Managing Trustee Dan Desler Facing Felony Air Pollution Charges Over Lumber Mill Demolition
December 3, 2009 - The site of the former Willamette Industries lumber mill is almost five million pounds lighter after the completed removal of asbestos containing materials by EPA contractors. The cleanup focused on asbestos containing debris from a 2007 demolition of buildings on the 153-acre property currently owned by Western States Reliance Trust. Managing trustee Dan Desler is facing felony air pollution charges in connection with the demolition.
Decontamination of the mill site finished on time with a price tag of approximately $1.1million. The EPA sampled the air for asbestos 280 times during the course of cleanup to make sure airborne asbestos stayed within required limits. In the early stages of the cleanup, EPA On-Scene Coordinator Dan Heister hosted a public meeting to explain the project to neighbors and answer questions. Officials described the potential health effects of exposure to asbestos, explaining that asbestos diseases like asbestosis and mesothelioma can take years after exposure to develop.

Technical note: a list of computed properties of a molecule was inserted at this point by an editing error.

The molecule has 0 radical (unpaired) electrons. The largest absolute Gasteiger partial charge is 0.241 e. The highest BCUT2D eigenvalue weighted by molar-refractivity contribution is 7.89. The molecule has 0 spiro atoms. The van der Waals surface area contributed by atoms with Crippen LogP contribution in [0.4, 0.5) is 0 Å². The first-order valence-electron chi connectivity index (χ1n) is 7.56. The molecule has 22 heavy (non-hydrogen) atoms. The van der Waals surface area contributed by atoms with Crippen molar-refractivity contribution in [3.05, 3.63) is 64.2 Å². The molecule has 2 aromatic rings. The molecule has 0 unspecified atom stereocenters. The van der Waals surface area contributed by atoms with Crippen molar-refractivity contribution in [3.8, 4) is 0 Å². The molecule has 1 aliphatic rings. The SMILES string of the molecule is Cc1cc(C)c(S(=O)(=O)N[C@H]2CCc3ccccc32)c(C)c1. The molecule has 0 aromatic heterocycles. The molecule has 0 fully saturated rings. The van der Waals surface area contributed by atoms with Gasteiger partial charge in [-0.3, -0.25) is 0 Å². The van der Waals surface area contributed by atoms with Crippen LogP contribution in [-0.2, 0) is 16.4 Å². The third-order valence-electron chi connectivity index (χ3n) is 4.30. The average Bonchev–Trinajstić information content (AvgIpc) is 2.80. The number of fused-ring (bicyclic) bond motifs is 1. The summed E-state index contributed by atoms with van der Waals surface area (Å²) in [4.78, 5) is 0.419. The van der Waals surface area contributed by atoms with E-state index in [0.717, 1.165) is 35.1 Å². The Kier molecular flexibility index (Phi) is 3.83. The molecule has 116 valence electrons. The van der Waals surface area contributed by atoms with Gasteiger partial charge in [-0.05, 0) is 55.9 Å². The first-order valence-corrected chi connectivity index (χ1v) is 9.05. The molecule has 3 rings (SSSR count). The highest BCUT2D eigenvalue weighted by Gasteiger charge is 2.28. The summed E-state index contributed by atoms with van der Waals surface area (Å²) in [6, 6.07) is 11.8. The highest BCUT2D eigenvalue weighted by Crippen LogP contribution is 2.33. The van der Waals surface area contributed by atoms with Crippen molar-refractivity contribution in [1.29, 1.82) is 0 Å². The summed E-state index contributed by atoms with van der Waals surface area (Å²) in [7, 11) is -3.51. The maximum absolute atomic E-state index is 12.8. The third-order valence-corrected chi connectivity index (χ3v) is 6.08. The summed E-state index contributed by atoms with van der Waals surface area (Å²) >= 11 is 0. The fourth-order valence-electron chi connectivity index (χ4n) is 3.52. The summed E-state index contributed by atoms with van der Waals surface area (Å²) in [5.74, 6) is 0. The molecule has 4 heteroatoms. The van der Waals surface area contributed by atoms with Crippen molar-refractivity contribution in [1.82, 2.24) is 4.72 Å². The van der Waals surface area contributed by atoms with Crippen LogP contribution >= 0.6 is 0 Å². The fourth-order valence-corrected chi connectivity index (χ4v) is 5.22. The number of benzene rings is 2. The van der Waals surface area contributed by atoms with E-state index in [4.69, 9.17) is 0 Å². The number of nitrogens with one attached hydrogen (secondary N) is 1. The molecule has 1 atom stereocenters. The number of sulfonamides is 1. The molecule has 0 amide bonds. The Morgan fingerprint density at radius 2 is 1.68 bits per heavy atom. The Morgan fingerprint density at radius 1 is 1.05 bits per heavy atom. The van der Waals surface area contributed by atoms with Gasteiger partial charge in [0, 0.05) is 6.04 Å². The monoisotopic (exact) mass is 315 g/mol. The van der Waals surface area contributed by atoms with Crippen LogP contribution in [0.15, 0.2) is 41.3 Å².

The east kiln area of the property had the highest levels of asbestos concentration, the concrete containing approximately 25 percent asbestos. Some pipes, marked "non-asbestos" prior to WSLRT purchasing the property, contained up to 17 percent asbestos. "I've never seen material that has as much asbestos as this does," Heister said.
Trustee Desler Faces Host of Air Pollution Charges
Desler was indicted on seven counts of first-degree unlawful air pollution, three counts of second-degree unlawful air pollution, providing false information to the Oregon Department of Environmental Quality and recklessly endangering another person. All charges stemmed from demolition of the buildings on the mill property. Desler claims that when the trust took possession of the mill site in 2002, Willamette Industries provided a report saying it was asbestos-free.
The city of Sweet Home issued Desler a demolition permit for the mill site, but it was revoked in 2008 after the city was notified by Oregon's Department of Environmental Quality of asbestos contamination on site, according to Carol Lewis, the city's community development director. The demolition stopped when transite asbestos material was discovered.